I am so excited for the new place, however. I am trying to not focus on how much I'll miss 'our' home; but to experience the thrill of a new chapter. I am excited to have time return to a slightly less chaotic pace, however.
....And you know, I worried I would feel that I would be 'leaving' Jeff behind if I left this house, but I realize now that he'll come with us. Many of our memories of him are in this little house, but his heart will always remain in ours. If he's 'out there', there is no way he'd not accompany on us on this new adventure. And I think he'd be proud of us and all we are doing.
Thursday, May 13, 2010
refrigerator a couple
of weeks ago
to replace the one
that had been
fixed twice and
was still leaking water
all over my floor.
a few days before
it was delivered
i looked at the
old one and
realized i needed to
both the inside and the outside
so i removed the
photos, wedding invitations,
recipes, and hand-written
lists of things
wanted me to do
around the house
or pick up from
the grocery store.
underneath a magnet,
behind a torn piece
of paper with
an e-mail address and
phone number from
the past, there
was the card,
included with some flowers,
that i had
florist to send to
back in september 2007.
i was in india
at the time,
on another business trip,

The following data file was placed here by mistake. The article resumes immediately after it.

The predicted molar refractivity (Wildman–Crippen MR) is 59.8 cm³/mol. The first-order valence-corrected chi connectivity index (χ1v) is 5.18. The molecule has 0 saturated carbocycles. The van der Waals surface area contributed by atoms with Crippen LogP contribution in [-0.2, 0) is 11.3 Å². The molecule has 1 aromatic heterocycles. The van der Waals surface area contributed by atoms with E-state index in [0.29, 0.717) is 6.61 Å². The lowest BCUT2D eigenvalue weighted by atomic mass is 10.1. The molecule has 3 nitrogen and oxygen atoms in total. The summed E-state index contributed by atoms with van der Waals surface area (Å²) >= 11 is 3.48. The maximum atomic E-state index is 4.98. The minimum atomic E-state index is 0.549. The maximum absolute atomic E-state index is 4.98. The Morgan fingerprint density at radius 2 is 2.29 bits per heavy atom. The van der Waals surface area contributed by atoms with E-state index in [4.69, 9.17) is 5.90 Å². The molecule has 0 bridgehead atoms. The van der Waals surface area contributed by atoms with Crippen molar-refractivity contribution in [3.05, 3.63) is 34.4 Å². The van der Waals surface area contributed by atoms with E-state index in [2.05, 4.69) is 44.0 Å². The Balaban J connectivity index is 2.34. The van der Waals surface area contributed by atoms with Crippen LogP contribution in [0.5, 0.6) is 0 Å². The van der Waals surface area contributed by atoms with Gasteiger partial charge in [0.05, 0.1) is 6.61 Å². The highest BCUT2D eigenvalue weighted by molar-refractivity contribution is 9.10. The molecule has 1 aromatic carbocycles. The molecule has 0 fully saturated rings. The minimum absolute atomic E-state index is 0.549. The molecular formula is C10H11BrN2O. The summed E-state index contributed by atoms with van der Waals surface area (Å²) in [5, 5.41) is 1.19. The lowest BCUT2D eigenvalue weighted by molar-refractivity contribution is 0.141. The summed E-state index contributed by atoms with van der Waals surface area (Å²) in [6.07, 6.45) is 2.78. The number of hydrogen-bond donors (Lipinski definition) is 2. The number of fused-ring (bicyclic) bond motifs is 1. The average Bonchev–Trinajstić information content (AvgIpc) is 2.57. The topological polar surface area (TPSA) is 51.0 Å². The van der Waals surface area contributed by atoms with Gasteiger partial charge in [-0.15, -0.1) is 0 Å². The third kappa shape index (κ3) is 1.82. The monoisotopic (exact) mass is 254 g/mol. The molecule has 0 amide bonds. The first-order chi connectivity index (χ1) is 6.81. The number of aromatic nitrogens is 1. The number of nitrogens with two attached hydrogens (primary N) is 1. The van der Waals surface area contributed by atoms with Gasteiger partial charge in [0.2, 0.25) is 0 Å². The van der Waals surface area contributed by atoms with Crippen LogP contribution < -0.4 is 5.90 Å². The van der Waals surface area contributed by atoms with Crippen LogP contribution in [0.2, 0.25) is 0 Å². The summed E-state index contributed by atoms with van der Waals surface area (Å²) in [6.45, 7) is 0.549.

during what would
be her 30th and
the new fridge
has been delivered
and the old one
has been removed.
many of the things
on the inside have
been thrown away.
but the stuff
on the outside…
the photos, wedding invitations,
recipes, and hand-written
lists of things for me
to do, are
on the new one.
and so is that
Wednesday, May 12, 2010
.... would be a much better thing if we could control it, wouldn't it?
Tuesday, May 11, 2010
Four and a half years ago, our life was altered 100 percent. Daily life changed in ways I could never have imagined, and the "new normal" I live now was only a figment of my imagination. I couldn't envision the day ahead of me when I woke up in the morning, much less imagine next week, or the week after that. I remember at that time, people walked around me like I was a landmine...about to explode under the slightest pressure. I remember the awkwardness when they said his name - and the look my direction to see if I was going to lose it. I remember the relief they seemed to feel when they realized that I welcomed the conversation. At the time, people seemed to avoid saying his name, for fear I'd forgotten about it for a minute and they might cause me sadness by making me remember. It was a sweet consideration, but definitely wasted effort.